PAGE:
Regarding the issue of being forced to switch to the context browser on track change... this is the classical kde related complain. That is, people complainin about something before even giving it a small effort at figuring it out. Theres an option in the amaok config dialog->General section that reads "Switch to context browser on track change" just uncheck it and that's that.


[ In reference to The Mailbag in LG#127 ]

David Bl (dblas at rocketmail.com)
Wed Jun 7 12:31:36 PDT 2006

Followed up by: Ben


[Ben] - Well, first off, Unix doesn't have "Folders";
I presume that you're talking about directories.

Is there a way to let Gnome know this. I like the Bluefish editor (GTK toolbox) and it wants to look in my "Desktop" "Folder". I don't have either one of those on my box.


P.S. Perhaps there is a list of such gaffes available on the net. If could be very helpful. Calling a disk drive "permanent memory" is one of the worst bits of misinformation IMHO. It is neither permanent nor memory.

[Ben] - That's one of the reasons that I'm not a big fan of KDE or GNOME; in some ways, I see them as replicating Micr0s0ft's "Do not fear, little human - Wind0ws(Linux) will not harm you" user interface dynamic. "Let's make Wind0ws users feel at home" is all fine and dandy - but not at the cost of injecting Wind0ws terminology into places in Linux where it doesn't belong, or trying to "soften the impact" of having to deal with a computer by pretending that it's only a fuzzy-wuzzy cuddly loveable version of your file cabinet, yes indeed! Bleh.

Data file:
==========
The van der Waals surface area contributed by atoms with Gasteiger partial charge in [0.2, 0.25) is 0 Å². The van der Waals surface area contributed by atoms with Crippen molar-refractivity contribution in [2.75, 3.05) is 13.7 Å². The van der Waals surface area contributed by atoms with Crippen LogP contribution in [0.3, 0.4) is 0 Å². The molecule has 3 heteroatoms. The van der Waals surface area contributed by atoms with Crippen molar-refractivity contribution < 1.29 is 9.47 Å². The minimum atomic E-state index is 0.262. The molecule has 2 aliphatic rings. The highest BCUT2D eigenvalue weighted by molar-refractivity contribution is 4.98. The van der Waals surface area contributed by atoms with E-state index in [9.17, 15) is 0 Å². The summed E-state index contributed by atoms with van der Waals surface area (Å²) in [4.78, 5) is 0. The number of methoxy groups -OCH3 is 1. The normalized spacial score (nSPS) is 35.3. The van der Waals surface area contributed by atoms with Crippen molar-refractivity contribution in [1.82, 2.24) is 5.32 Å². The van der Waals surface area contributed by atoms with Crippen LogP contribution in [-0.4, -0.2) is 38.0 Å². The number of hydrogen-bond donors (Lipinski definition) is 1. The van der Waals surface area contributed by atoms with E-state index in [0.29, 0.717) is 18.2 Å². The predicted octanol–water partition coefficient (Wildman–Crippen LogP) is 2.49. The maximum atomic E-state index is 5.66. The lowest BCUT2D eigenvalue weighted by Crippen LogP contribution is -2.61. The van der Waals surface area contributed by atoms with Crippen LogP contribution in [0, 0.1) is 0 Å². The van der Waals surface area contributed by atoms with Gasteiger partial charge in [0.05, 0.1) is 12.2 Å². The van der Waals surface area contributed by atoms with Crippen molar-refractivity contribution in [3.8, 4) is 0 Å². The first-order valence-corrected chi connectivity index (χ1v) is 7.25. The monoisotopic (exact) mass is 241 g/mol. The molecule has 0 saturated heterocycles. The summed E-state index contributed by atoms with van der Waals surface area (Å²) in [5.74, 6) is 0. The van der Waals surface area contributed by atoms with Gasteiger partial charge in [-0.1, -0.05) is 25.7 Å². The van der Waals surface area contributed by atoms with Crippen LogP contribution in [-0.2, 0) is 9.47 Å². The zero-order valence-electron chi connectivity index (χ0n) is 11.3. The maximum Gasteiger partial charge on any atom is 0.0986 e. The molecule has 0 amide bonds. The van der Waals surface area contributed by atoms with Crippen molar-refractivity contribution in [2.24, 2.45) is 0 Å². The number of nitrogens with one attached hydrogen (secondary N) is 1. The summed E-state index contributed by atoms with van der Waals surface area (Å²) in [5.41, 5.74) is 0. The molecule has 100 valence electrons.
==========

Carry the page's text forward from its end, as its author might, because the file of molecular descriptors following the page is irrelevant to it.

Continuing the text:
Whoops - I appear to have left my 'rant' switch in the "maximum bugf*ck" position. [click] Sorry 'bout that... anyway, right.

[[David]] - Honest, thought out positions against dumbing down the world aren't a bad thing. I first heard "permanent memory=hard disk" on a computer talk show on the radio. From a college professor!!

[[[Ben]]] - [cough] That's not anything to be surprised by, at least in my experience. There are many college professors who know their subject and their business (teaching), and are excellent at both. These, however, are a rarity - I always treasured them whenever I was lucky enough to have one. I guess I've done something right lately, because my current professor is indeed one of this select group: at the age of 72, Ken Hyde is an excellent welder, an amazing teacher, and a damn fine human being overall.

Expecting a college professor to be better acquainted with computers than anyone else, well, I've given up on that one. :)

[[David]] - A Google for "permanent memory" "hard disk" yields among others:

"A hard drive is a memory storage drive disk drive that reads from and
writes to permanent memory."


(A live CD) "can be run directly from the CD or DVD drive, without
installing into permanent memory, such as a hard drive."


You are now cursed. You will now see it used in this way in way too many places.

[[[Ben]]] - [laugh]

[[David]] - I always enjoy linuxgazette BTW.

[[[Ben]]] - Thanks, David! We try our best to produce good content for our readers, and it's always nice to hear back.


[ In reference to How Fonts Interact with the X Server and X Clients in LG#128 ]

Bob van der Poel (bvdp at xplornet.com)
Sun Jul 2 11:31:49 PDT 2006

Followed up by: BobV, Faber, Thomas

Just reading this article on fonts and I find it interesting that the article refers to the font server port as unix/:7100. I'm using Mandriva 2006 and it uses unix/:-1. Okay, so this is probably (??) the same as 65535 ... but, if I check /etc/services there is no port 65535 (or anything past 60179. AND, the fontserver port is 7100.

I can confirm the -1 by doing an 'xset q' as well as by looking that the xorg.conf file.

So, is there a significance to the value -1?